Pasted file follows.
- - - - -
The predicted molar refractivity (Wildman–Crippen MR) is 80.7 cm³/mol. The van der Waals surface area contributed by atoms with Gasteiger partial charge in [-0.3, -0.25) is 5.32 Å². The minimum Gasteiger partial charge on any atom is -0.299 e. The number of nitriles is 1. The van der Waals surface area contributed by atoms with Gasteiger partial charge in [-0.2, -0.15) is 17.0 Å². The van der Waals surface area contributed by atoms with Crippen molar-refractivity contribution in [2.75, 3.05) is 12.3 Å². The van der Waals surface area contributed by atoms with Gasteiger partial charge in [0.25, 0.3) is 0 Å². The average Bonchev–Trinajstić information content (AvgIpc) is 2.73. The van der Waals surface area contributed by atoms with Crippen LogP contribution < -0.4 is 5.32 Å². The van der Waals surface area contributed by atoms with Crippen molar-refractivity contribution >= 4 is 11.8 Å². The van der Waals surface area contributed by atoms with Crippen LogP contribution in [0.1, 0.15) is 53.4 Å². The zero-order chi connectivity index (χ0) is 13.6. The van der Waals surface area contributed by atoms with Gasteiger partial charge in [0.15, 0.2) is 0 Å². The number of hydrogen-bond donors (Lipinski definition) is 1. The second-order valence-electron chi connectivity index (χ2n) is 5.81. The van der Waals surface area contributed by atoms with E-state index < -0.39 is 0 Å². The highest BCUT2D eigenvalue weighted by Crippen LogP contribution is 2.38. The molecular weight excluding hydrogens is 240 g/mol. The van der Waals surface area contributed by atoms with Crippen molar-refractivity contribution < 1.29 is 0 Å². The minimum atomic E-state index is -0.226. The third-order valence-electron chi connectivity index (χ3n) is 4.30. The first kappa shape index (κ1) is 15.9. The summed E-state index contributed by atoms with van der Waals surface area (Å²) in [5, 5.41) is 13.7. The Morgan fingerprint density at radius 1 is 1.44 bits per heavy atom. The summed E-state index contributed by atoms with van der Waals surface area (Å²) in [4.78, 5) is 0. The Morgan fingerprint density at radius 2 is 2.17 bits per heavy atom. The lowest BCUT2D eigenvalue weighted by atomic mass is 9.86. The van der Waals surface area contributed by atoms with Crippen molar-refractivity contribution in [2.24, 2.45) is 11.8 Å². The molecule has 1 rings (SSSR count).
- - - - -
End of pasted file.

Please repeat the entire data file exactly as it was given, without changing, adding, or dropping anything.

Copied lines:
The predicted molar refractivity (Wildman–Crippen MR) is 80.7 cm³/mol. The van der Waals surface area contributed by atoms with Gasteiger partial charge in [-0.3, -0.25) is 5.32 Å². The minimum Gasteiger partial charge on any atom is -0.299 e. The number of nitriles is 1. The van der Waals surface area contributed by atoms with Gasteiger partial charge in [-0.2, -0.15) is 17.0 Å². The van der Waals surface area contributed by atoms with Crippen molar-refractivity contribution in [2.75, 3.05) is 12.3 Å². The van der Waals surface area contributed by atoms with Gasteiger partial charge in [0.25, 0.3) is 0 Å². The average Bonchev–Trinajstić information content (AvgIpc) is 2.73. The van der Waals surface area contributed by atoms with Crippen LogP contribution < -0.4 is 5.32 Å². The van der Waals surface area contributed by atoms with Crippen molar-refractivity contribution >= 4 is 11.8 Å². The van der Waals surface area contributed by atoms with Crippen LogP contribution in [0.1, 0.15) is 53.4 Å². The zero-order chi connectivity index (χ0) is 13.6. The van der Waals surface area contributed by atoms with Gasteiger partial charge in [0.15, 0.2) is 0 Å². The number of hydrogen-bond donors (Lipinski definition) is 1. The second-order valence-electron chi connectivity index (χ2n) is 5.81. The van der Waals surface area contributed by atoms with E-state index < -0.39 is 0 Å². The highest BCUT2D eigenvalue weighted by Crippen LogP contribution is 2.38. The molecular weight excluding hydrogens is 240 g/mol. The van der Waals surface area contributed by atoms with Crippen molar-refractivity contribution < 1.29 is 0 Å². The minimum atomic E-state index is -0.226. The third-order valence-electron chi connectivity index (χ3n) is 4.30. The first kappa shape index (κ1) is 15.9. The summed E-state index contributed by atoms with van der Waals surface area (Å²) in [5, 5.41) is 13.7. The Morgan fingerprint density at radius 1 is 1.44 bits per heavy atom. The summed E-state index contributed by atoms with van der Waals surface area (Å²) in [4.78, 5) is 0. The Morgan fingerprint density at radius 2 is 2.17 bits per heavy atom. The lowest BCUT2D eigenvalue weighted by atomic mass is 9.86. The van der Waals surface area contributed by atoms with Crippen molar-refractivity contribution in [2.24, 2.45) is 11.8 Å². The molecule has 1 rings (SSSR count).